Tuesday, April 22, 2008

Enough with the whining already!

I have no doubt that those who volunteer to risk their lives saving other less fortunate souls in desperate conditions around the world are sincere in their convictions. And I applaud their selflessness and bravery.

But they honestly and truly need to take a real assessment of the effectiveness and limitations of their NGO efforts.

Because, to me, Dr. James Orbinski's remarks sound an awful lot like a bandage complaining loud and long that it's not being allowed to do its job of stopping a patient's bleeding, while ignoring the fact that the surgeon is elbows-deep in the patient trying to repair the cause of the bleeding in the first place.

I've written about this more comprehensively in the past, and will continue to play whack-a-mole with it whenever the need arises. But what I said then still applies:

While Dr. Watson raises some troubling issues regarding the mechanics of our aid to Afghanistan, the key flaw to his overall argument rests in his remarks above. He's proud of having worked in Taliban Afghanistan. On one level, of course, he should be: individual CARE workers certainly did good work, and at significant personal danger. But on a strategic level, what did his group change? Despite their best efforts, CARE could not prevent Afghanistan from sliding further and further into state-sponsored brutality, oppressive ignorance, and abject poverty.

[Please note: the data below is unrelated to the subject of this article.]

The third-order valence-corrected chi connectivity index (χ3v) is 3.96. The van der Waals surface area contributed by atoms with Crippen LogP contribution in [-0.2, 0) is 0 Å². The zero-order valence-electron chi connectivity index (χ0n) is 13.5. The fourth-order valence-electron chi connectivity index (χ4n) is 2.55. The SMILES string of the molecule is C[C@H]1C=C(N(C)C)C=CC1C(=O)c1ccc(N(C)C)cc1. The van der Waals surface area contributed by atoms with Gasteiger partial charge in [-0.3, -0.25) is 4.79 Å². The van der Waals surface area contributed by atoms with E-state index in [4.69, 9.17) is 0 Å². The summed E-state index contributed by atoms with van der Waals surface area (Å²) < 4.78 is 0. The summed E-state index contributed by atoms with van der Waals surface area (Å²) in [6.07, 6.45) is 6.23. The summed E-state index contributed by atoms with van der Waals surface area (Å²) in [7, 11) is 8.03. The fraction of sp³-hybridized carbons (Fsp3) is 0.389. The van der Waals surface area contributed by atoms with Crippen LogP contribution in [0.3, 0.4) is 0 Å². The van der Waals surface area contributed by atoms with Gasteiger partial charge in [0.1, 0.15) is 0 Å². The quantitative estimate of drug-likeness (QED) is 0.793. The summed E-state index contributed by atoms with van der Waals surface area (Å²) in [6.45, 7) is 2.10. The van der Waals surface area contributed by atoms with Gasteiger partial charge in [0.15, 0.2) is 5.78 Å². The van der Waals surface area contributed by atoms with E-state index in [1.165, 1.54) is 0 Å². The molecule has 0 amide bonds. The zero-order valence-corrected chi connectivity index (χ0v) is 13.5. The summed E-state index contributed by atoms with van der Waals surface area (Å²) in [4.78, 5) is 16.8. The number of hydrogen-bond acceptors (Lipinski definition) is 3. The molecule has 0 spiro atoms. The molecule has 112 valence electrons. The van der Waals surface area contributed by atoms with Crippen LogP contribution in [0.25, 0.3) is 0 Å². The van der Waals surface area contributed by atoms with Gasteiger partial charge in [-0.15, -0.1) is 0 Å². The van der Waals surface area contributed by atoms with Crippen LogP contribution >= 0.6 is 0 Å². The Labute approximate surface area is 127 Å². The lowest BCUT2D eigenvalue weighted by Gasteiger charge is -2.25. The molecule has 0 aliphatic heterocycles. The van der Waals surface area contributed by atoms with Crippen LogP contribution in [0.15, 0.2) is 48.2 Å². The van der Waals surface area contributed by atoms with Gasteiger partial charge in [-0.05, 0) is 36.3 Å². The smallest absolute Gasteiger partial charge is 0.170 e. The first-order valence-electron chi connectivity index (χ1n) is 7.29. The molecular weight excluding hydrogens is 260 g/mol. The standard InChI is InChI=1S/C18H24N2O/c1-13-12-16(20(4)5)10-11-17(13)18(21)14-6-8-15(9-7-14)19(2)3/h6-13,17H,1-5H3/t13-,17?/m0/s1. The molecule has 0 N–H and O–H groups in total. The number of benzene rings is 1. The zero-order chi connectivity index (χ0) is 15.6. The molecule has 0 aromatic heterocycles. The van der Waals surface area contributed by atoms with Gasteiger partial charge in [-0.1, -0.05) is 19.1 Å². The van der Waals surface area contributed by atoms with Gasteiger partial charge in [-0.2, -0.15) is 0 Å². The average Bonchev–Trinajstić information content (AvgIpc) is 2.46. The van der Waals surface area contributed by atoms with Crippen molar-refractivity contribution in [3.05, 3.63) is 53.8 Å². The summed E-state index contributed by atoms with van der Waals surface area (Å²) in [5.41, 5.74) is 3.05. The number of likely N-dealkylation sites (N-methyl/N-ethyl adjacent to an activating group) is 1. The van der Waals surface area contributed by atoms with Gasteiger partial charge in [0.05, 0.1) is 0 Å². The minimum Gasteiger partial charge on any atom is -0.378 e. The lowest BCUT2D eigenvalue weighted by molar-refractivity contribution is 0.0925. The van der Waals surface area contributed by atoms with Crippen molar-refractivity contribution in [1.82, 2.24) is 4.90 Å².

What the NGO's seem to have difficulty accepting is that they were a band-aid solution in Afghanistan prior to the overthrow of the Taliban. The systemic change required for fundamental improvement in the lives of ordinary Afghans necessitated a military intervention. Whether we can translate the specific military victories achieved in the early days of that intervention into a sustainable long-term victory across all of Afghan society remains to be seen. But the one certainty is that, for all the good they do, the NGO's could not have created this opportunity.

It absolutely astounds me that NGO's will work with the most cruel and despotic regimes in the entire world in order to deliver aid to the most wretchedly unfortunate people in the world, but they won't swallow their pride, or ideological objections, or whatever, and learn to work with their own militaries to do the same good work in other situations. We've been sending troops in to deal with humanitarian disasters, peacekeeping and stabilization situations for decades now. You'd think the NGO's would have figured out that sometimes the military is going to be a part of their operating environment, and learn to deal accordingly.

Suck it up, people.


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